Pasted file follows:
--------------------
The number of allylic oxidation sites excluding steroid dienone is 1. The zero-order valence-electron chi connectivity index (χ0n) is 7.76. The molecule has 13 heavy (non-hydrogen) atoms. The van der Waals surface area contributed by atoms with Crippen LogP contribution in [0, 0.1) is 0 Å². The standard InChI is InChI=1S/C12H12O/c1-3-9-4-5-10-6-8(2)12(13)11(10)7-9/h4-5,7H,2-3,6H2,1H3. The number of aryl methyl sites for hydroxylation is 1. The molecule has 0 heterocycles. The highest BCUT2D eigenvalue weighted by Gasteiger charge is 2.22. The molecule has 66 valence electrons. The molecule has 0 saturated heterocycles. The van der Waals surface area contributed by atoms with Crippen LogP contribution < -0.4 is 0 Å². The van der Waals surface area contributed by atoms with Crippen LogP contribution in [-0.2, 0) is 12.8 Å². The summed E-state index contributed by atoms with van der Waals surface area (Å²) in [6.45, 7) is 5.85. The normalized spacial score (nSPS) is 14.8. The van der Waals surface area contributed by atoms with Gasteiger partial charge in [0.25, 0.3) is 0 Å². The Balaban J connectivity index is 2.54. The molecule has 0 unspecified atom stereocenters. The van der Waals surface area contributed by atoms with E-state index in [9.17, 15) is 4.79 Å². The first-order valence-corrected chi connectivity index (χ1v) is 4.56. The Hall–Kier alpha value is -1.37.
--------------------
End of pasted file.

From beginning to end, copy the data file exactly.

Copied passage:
The number of allylic oxidation sites excluding steroid dienone is 1. The zero-order valence-electron chi connectivity index (χ0n) is 7.76. The molecule has 13 heavy (non-hydrogen) atoms. The van der Waals surface area contributed by atoms with Crippen LogP contribution in [0, 0.1) is 0 Å². The standard InChI is InChI=1S/C12H12O/c1-3-9-4-5-10-6-8(2)12(13)11(10)7-9/h4-5,7H,2-3,6H2,1H3. The number of aryl methyl sites for hydroxylation is 1. The molecule has 0 heterocycles. The highest BCUT2D eigenvalue weighted by Gasteiger charge is 2.22. The molecule has 66 valence electrons. The molecule has 0 saturated heterocycles. The van der Waals surface area contributed by atoms with Crippen LogP contribution < -0.4 is 0 Å². The van der Waals surface area contributed by atoms with Crippen LogP contribution in [-0.2, 0) is 12.8 Å². The summed E-state index contributed by atoms with van der Waals surface area (Å²) in [6.45, 7) is 5.85. The normalized spacial score (nSPS) is 14.8. The van der Waals surface area contributed by atoms with Gasteiger partial charge in [0.25, 0.3) is 0 Å². The Balaban J connectivity index is 2.54. The molecule has 0 unspecified atom stereocenters. The van der Waals surface area contributed by atoms with E-state index in [9.17, 15) is 4.79 Å². The first-order valence-corrected chi connectivity index (χ1v) is 4.56. The Hall–Kier alpha value is -1.37.